And the last part of the impeachment news today has to do with what specifically might be in actual articles of impeachment. Those are essentially the charges against the president. According to a report in The Washington Post, House Democrats are quietly engaged in a debate about whether to include an article about alleged obstruction of justice related to the Mueller probe. The key disagreement there is whether to keep the impeachment focused solely on Ukraine, or broaden it out to include other matters. Regardless of how that goes, keep in mind that each article is voted on separately in the House. And even in President Bill Clinton’s impeachment, only two of the four articles actually passed in the House.

Trump blocks Bloomberg News from covering his campaign

Yesterday, the Trump campaign announced it will no longer give press credentials to Bloomberg News in order to cover the president’s reelection campaign rallies. The argument there is that when one candidate owns a major news publication, then the owner needs to step away from any involvement with that publication due to conflicts of interest.

This comes after Bloomberg News released a policy trying to cover that conflict of interest by saying they wouldn’t investigate any of the Democrats in the race, but would continue doing investigative stories on President Trump. The policy also said the newsroom would continue covering Bloomberg’s campaign in a limited way, by citing other media outlets’ reporting on him. Now that last part—the decision to treat Bloomberg’s campaign differently—is key to many critiques of this whole thing. That plan by Bloomberg Newshas not gone over well with many people in the media, nor apparently the Trump campaign.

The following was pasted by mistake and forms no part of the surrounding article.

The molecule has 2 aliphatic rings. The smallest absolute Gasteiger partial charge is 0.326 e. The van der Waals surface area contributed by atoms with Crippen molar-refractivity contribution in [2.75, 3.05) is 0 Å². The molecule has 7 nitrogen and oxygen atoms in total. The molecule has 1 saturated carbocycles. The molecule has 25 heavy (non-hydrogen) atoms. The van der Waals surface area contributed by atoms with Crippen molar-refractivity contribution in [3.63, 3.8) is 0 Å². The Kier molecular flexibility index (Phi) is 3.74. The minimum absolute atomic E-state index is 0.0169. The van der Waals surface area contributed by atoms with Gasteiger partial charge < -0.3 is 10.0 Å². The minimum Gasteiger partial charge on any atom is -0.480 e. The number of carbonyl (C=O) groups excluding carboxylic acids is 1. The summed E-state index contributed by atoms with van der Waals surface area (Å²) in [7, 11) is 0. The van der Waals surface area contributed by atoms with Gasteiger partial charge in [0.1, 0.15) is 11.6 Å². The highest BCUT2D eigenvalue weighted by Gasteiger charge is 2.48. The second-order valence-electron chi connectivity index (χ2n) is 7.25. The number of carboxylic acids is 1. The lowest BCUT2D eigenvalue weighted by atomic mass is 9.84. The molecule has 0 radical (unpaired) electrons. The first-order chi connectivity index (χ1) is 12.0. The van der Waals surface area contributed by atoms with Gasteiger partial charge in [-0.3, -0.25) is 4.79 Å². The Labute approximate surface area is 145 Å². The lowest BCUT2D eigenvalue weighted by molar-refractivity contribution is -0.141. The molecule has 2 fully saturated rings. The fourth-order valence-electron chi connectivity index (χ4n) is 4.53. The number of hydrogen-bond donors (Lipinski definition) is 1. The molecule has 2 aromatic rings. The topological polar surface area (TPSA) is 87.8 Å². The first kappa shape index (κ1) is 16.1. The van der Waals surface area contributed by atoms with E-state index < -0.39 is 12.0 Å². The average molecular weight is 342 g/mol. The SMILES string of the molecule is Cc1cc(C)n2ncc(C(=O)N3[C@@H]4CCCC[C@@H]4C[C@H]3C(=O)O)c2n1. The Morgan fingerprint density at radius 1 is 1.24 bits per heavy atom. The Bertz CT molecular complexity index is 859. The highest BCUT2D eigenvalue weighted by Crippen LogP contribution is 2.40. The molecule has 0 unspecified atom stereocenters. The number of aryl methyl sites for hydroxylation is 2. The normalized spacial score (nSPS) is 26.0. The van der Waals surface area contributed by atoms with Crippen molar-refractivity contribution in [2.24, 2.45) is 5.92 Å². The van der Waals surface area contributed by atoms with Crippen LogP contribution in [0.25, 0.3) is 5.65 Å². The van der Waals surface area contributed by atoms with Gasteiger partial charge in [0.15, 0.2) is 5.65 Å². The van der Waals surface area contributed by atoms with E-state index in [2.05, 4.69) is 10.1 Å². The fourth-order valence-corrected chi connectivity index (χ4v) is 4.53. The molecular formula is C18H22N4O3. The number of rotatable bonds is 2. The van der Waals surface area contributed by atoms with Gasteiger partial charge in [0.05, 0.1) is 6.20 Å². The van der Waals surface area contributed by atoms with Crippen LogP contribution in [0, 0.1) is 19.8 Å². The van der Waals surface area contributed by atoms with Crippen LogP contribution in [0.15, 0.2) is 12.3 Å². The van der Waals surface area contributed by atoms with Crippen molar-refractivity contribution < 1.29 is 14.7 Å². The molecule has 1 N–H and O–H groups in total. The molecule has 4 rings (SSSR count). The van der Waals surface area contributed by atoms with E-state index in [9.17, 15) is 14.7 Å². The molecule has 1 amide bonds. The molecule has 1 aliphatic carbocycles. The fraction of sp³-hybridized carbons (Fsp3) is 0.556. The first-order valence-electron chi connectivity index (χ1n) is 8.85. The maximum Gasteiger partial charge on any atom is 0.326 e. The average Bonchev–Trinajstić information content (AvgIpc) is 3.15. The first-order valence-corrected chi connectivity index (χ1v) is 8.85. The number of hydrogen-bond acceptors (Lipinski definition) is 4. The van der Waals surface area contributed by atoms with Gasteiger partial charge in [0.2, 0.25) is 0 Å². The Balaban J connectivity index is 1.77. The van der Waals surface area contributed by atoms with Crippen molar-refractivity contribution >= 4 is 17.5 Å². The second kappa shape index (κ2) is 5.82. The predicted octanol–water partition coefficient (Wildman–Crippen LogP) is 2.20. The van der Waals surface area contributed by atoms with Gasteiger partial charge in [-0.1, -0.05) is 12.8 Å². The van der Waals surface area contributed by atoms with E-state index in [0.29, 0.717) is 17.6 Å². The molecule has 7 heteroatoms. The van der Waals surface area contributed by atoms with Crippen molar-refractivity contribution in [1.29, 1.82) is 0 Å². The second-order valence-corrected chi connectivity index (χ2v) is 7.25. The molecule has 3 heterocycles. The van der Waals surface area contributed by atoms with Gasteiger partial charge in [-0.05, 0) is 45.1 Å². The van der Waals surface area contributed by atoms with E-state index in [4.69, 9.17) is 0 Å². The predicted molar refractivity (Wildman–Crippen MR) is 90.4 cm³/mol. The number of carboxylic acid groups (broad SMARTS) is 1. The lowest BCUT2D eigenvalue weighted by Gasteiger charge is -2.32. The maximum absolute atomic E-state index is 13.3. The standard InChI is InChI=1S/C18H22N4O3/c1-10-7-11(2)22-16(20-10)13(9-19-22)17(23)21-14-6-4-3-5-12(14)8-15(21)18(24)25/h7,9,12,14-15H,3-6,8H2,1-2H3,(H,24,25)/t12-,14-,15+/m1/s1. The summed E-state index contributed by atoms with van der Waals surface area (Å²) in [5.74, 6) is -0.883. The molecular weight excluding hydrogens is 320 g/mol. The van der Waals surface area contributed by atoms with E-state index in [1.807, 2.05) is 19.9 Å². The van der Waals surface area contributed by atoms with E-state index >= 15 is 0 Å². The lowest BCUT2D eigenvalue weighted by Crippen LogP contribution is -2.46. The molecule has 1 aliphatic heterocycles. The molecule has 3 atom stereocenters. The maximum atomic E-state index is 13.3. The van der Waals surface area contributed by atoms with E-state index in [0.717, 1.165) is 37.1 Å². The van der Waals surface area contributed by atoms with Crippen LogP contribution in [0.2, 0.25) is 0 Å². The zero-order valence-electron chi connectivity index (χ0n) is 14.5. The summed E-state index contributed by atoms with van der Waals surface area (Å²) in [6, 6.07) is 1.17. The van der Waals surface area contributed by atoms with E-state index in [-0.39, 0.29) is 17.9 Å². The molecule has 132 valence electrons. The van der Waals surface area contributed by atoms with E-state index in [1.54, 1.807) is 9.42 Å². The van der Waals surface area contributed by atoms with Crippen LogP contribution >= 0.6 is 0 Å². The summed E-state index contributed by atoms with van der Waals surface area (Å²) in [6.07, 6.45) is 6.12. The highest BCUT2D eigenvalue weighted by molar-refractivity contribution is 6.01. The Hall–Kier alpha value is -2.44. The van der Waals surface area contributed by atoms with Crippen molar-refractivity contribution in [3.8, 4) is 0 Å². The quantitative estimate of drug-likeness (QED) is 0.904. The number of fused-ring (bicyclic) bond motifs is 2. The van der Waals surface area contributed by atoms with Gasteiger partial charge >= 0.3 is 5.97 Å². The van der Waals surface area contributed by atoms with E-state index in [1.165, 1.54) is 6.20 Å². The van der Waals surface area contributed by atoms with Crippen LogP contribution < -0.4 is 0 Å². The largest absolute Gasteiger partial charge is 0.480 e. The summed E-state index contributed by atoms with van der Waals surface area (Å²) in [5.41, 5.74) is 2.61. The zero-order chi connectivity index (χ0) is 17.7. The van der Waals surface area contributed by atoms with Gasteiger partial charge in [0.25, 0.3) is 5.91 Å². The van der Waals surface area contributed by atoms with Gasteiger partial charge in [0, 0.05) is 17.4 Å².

Reading from an article by Lois Beckett in The Guardian:

“Multiple former Bloomberg editors called the coverage plan unsatisfying and inappropriate.
Margaret Sullivan, a prominent Washington Post media columnist and the former public editor of The New York Times, wrote that the initial coverage plans “put Bloomberg’s many talented journalists, especially those in Washington and New York, in a compromised position.”
Sullivan and others have argued that a better plan would have been for Bloomberg himself to have “entirely recused himself from decision-making or influence at the news organization — saying, in effect, ‘cover me like anyone else and do it with journalistic integrity.’”
But that’s not what the billionaire former mayor of New York City has decided to do.”